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Cyprus Mail: News Articles in English, 02-09-01

Cyprus Mail: News Articles in English Directory - Previous Article - Next Article

From: The Cyprus Mail at <>

Sunday, September 1, 2002


  • [01] 'Soldiers who killed puppy have buried the evidence'
  • [02] 4,000 animals to be killed because of brucellosis outbreak
  • [03] Probe into expense allowances at Forestry Industries Cyprus
  • [04] Girl, 16, attacked by mob of youths

  • [01] 'Soldiers who killed puppy have buried the evidence'

    By Alexia Saoulli

    THE NATIONAL Guard Headquarters maintains that three soldiers accused of bludgeoning a puppy to death had only kicked it, the President of the Cyprus Society for the Prevention of Cruelty to Animals (CSPCA) said yesterday.

    Toulla Poyiadji said she believed the case would probably be dropped as the animal's body had been hidden and buried, hiding all incriminating evidence.

    The incident came to light when a dog-walker at Athalassa Park in Nicosia heard the howls of the animal a kilometre away, Poyiadji said. When he approached the nearby army camp he found three soldiers battering a puppy to death. They had tied the animal to a tree.

    The horrified man reported the incident to Lycavitos police who said they were investigating. The Defence Ministry and the Veterinary Services are also looking into the incident.

    But Poyiadji claimed yesterday the incident will just be forgotten.

    “When I told the army about the case they said the soldiers had only kicked it and that they hadn't battered it. Now that the puppy's body is gone there's no proof, despite the fact that the witness reported what he had seen with his own eyes, in writing, to the police,” she told the Sunday Mail.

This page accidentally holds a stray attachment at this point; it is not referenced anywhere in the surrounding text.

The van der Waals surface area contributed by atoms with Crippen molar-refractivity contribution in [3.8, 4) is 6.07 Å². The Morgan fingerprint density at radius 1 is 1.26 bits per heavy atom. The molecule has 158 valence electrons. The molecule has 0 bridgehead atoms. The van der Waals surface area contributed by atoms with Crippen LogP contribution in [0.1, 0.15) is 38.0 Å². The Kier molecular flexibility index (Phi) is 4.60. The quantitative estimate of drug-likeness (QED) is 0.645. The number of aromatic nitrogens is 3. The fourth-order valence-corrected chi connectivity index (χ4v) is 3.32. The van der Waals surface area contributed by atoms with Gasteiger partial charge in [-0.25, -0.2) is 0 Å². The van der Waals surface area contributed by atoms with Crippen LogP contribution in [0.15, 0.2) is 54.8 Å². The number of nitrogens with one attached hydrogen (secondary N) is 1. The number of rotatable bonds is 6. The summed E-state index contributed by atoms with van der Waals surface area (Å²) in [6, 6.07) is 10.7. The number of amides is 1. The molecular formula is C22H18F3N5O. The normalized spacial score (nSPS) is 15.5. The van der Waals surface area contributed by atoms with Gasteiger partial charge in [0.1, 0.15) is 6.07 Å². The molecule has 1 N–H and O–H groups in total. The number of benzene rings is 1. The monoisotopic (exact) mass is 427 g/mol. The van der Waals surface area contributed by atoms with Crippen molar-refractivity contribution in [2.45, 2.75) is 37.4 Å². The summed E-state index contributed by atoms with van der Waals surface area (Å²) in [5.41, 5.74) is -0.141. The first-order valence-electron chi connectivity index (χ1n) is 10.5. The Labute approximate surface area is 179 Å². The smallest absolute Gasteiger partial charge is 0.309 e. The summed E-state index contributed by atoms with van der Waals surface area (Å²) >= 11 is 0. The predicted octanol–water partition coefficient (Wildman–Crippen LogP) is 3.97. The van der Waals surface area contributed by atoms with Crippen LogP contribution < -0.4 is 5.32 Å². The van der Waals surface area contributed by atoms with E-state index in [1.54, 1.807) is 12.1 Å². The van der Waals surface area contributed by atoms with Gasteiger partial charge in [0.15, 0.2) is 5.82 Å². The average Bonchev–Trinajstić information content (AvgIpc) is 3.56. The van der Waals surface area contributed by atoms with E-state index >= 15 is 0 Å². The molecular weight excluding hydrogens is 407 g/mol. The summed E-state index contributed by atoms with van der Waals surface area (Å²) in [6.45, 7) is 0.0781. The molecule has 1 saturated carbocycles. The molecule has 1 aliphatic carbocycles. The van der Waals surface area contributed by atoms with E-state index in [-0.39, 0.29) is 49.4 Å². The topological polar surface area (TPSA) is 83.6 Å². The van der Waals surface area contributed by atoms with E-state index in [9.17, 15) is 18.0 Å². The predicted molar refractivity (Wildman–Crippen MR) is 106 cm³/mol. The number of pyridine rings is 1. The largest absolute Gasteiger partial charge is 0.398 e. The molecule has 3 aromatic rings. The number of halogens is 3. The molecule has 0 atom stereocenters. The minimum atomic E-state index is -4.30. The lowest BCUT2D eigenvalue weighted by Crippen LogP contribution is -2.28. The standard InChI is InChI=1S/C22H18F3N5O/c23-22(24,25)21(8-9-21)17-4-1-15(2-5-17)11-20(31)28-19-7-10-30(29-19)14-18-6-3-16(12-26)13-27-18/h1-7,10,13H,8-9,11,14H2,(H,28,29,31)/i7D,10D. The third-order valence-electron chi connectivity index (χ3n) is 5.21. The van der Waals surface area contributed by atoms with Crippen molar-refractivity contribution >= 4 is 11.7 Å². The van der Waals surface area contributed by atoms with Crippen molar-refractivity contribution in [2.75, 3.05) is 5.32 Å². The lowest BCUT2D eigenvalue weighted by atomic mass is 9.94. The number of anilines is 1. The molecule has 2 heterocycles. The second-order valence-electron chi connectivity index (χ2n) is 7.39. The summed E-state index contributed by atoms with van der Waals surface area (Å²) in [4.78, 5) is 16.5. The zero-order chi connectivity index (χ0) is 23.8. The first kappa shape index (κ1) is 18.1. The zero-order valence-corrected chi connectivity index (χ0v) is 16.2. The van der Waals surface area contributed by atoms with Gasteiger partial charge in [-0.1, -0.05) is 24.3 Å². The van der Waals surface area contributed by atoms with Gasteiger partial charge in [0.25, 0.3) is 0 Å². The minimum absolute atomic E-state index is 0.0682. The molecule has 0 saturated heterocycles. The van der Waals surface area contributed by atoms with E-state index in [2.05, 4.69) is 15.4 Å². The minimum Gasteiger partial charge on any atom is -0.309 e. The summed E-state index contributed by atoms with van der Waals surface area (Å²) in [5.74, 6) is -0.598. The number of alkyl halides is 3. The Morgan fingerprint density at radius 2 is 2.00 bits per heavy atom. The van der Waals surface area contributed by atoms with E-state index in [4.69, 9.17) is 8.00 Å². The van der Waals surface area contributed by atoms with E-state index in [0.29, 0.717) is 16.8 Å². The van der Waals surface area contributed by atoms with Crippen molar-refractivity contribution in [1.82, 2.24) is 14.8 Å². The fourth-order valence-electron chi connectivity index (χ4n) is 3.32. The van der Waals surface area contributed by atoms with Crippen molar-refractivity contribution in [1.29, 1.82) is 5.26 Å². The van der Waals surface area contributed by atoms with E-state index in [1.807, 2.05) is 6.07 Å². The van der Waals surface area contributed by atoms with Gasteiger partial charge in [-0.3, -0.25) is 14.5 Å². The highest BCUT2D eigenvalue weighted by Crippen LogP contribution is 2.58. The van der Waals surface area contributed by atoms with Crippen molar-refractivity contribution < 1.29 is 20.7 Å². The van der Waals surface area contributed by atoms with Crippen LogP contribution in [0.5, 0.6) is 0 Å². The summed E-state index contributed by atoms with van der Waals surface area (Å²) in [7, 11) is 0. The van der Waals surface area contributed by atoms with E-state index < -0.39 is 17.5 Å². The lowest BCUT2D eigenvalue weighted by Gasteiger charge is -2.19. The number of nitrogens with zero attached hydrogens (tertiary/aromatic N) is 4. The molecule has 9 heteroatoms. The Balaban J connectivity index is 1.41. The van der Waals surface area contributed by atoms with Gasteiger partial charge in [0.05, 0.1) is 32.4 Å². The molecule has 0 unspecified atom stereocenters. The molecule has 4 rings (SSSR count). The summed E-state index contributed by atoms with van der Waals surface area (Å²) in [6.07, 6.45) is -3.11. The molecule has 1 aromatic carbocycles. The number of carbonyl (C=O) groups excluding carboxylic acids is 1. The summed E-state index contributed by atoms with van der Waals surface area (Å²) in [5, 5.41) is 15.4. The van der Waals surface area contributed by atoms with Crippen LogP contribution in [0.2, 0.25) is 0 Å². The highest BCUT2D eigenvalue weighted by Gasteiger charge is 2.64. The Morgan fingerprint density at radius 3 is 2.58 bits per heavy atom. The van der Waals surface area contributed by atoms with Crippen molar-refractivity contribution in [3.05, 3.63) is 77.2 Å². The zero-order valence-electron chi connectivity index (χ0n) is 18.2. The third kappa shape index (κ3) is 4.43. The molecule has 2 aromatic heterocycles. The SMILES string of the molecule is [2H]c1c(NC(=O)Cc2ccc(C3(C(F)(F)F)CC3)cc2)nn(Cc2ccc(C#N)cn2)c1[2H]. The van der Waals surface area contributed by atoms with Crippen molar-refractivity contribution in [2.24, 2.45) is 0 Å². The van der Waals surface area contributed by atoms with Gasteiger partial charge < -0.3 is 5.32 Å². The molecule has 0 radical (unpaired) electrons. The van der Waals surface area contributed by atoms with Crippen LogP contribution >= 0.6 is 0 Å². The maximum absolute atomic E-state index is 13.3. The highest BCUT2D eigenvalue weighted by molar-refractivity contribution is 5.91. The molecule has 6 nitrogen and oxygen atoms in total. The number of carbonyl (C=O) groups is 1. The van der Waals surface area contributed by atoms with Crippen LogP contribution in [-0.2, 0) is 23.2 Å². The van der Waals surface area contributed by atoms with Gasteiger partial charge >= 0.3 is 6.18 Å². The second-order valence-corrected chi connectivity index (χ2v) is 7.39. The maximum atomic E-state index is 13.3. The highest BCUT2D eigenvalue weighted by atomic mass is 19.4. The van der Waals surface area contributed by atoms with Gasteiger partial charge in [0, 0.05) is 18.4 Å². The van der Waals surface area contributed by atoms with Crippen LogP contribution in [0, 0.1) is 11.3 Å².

Poyiadji said soldiers at this army camp, as well as at others, were guilty of numerous cases of animal abuse and that it was not the first time someone had come forward to complain.

    Unfortunately there was never any “material proof” to substantiate these claims, she added.

    “The police, the army and superiors at the army camp are to blame. If a passer-by an entire kilometre away could hear the animal's agonising howls, couldn't anyone else within the camp itself? And as for the police, shouldn't they have investigated the incident the minute it was reported and not waited an entire day when the puppy's body was buried?”

    Copyright Cyprus Mail 2002

    [02] 4,000 animals to be killed because of brucellosis outbreak

    THE VETERINARY Services said yesterday 4,000 animals will be slaughtered by the end of the year in an effort to stop the spread of brucellosis, a cattle and livestock virus.

    It said the number is so high because when 25 per cent or more of a herd is infected with the highly contagious disease, the government is forced to slaughter the entire herd. In such a case farmers receive compensation.

    Over the past three to four years, brucellosis has been on the increase in the Republic.

    Although farmers blame the government and a lack of preventative measures for the re-emergence of the problem, state vets point the finger at the herders themselves, saying they are largely to blame because of uncontrollable livestock trading between Greek Cypriot and Turkish Cypriot farmers.

    Although such trade is not illegal in itself, transporting animals from one area to another without first receiving veterinary services approval and a clean bill of health for the animals is.

    Brucellosis causes abortion in cattle and livestock, as well as retention of the placenta which can cause infection and infertility. In turn the animals are not productive and must be slaughtered. But the meat and milk of the animal itself is not contaminated and is safe for human consumption, according to experts.